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Individual and community-level risk factors of women’s acceptance of intimate partner violence in Ethiopia: multilevel analysis of 2011 Ethiopian Demographic Health Survey
Authors: Emiru Merdassa Atomssa, Araya Abrha Medhanyie, and Girmatsion Fisseha
Source: BMC Women's Health, Volume 21, Article number: 283; DOI:
Topic(s): Intimate Partner Violence (IPV)
Country: Africa
Published: AUG 2021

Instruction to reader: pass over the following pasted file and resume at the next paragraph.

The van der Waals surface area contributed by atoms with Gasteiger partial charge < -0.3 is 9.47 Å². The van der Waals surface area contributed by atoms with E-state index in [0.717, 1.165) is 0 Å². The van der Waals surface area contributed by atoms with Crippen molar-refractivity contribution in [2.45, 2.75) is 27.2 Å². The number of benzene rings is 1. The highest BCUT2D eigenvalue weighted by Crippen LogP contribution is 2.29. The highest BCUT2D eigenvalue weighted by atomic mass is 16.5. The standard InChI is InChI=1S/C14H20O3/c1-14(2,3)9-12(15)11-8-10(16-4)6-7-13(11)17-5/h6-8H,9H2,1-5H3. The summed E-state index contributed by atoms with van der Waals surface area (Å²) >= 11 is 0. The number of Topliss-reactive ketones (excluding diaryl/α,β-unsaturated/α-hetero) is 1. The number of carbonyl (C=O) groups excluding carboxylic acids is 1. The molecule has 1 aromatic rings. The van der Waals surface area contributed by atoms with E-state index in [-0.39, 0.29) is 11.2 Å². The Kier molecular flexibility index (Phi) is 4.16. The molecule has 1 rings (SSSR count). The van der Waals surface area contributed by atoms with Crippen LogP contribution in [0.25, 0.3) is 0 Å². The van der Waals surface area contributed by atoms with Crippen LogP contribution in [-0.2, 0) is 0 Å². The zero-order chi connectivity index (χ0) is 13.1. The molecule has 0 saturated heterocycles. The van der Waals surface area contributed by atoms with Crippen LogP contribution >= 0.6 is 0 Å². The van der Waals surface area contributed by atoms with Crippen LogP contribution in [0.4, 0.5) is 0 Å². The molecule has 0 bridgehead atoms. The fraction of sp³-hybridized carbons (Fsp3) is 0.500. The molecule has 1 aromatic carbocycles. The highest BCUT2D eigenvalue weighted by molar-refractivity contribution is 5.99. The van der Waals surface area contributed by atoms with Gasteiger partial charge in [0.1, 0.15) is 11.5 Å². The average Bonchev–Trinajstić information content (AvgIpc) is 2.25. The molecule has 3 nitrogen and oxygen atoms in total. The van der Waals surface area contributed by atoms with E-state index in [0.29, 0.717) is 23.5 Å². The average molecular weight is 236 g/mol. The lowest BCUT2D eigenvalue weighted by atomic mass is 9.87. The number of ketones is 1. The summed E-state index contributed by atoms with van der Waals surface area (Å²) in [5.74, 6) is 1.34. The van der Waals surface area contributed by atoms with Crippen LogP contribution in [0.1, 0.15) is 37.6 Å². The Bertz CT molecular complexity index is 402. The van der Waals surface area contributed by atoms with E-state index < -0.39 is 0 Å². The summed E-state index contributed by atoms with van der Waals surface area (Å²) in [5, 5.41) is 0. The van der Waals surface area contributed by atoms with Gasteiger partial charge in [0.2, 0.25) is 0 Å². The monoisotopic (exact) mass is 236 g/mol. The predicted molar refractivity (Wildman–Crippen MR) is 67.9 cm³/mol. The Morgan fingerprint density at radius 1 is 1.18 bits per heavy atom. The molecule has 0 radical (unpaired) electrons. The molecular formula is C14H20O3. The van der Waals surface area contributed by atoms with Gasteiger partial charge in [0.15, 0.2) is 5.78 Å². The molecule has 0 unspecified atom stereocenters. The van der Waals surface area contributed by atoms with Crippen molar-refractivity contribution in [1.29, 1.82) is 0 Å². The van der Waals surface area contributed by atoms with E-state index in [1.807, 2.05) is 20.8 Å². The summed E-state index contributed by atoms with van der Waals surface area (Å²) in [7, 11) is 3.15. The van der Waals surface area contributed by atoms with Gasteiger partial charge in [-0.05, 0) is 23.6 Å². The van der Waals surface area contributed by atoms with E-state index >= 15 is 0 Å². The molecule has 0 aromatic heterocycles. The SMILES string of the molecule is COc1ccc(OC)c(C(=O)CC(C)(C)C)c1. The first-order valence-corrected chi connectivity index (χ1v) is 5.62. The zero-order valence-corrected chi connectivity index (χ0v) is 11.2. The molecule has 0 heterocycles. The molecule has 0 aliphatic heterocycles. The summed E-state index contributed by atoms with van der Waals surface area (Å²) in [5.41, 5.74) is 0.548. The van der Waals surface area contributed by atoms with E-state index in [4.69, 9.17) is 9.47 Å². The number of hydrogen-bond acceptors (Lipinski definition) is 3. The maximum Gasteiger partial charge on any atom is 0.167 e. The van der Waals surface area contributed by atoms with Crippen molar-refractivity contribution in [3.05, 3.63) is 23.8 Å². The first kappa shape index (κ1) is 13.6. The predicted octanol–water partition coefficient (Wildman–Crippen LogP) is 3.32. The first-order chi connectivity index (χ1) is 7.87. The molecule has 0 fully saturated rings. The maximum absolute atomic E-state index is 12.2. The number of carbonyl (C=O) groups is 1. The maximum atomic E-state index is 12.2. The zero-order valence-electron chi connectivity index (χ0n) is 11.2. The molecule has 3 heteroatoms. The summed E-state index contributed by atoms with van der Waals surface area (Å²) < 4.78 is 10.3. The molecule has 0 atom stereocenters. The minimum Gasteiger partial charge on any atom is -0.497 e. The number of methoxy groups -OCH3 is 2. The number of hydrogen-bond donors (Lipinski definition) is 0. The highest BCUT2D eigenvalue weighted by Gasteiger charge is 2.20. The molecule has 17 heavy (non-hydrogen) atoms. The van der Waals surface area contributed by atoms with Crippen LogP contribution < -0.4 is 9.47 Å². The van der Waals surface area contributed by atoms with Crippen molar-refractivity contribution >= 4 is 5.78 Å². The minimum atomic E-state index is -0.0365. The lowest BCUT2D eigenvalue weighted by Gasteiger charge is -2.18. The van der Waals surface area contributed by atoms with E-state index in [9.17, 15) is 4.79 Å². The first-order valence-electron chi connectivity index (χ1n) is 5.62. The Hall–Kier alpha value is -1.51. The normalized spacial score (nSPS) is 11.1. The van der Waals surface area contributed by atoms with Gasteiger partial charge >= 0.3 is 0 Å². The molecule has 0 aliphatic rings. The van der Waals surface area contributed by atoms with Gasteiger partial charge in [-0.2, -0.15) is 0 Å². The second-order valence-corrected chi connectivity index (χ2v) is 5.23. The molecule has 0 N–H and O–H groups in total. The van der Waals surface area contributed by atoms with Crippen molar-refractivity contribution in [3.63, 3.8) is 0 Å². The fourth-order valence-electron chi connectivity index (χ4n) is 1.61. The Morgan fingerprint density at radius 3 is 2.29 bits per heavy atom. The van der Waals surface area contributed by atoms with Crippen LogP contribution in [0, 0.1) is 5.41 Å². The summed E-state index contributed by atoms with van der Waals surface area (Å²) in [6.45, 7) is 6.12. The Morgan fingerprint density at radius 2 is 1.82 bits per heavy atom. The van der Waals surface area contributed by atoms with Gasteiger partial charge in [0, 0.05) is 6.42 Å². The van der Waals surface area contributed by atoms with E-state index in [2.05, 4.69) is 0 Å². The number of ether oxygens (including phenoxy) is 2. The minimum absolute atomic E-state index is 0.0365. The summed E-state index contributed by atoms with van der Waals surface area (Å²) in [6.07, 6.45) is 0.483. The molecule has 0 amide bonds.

Abstract: Background The prevalence of Intimate partner violence (IPV) is higher in societies with higher acceptance of norms that support IPV. In Ethiopia, the proportion of women’s acceptance of IPV was 69%, posing a central challenge in preventing IPV. The main objective of this study was to assess the individual and community-level factors associated with women’s acceptance of IPV. Methods Two-level mixed-effects logistic regression was applied to the 2011 Ethiopia Demographic and Health Survey data. A total of 16,366 women nested in the 596 clusters were included in the analysis. Results The acceptability of the IPV was estimated to be 69%. Among the individual-level factors: women’s education with secondary and above (AOR = 0.38; 95% CI 0.29–0.52), partner’s education secondary and above (AOR = 0.71; 95% CI 0.54–0.82), women aged 35–49 years (AOR = 0.67; 95% CI 0.54–0.82), fully empowered in household level decision making (AOR = 0.67; 95% CI0.54–0.81), literate (AOR = 0.76; 95% CI 0.62–0.92), and perceived existence of law that prevents IPV (AOR = 0.56; 95% CI 0.50–0.63) were significantly associated with women’s acceptance of IPV. Similarly, rural residence (AOR = 1.93; 95% CI 1.53–2.43) and living in the State region (AOR = 2.37; 95% CI 1.81–3.10) were significantly associated with the women’s acceptance of IPV among the community-level factors. Conclusion Both individual and community-level factors were significant risk factors for the acceptability of intimate partner violence. Women's education, women's age, women’s empowerment, partner education level, perceived existence of the law, and literacy were among individual factors. State region and residence were among community-level risk factors significantly associated women’s acceptance of IPV.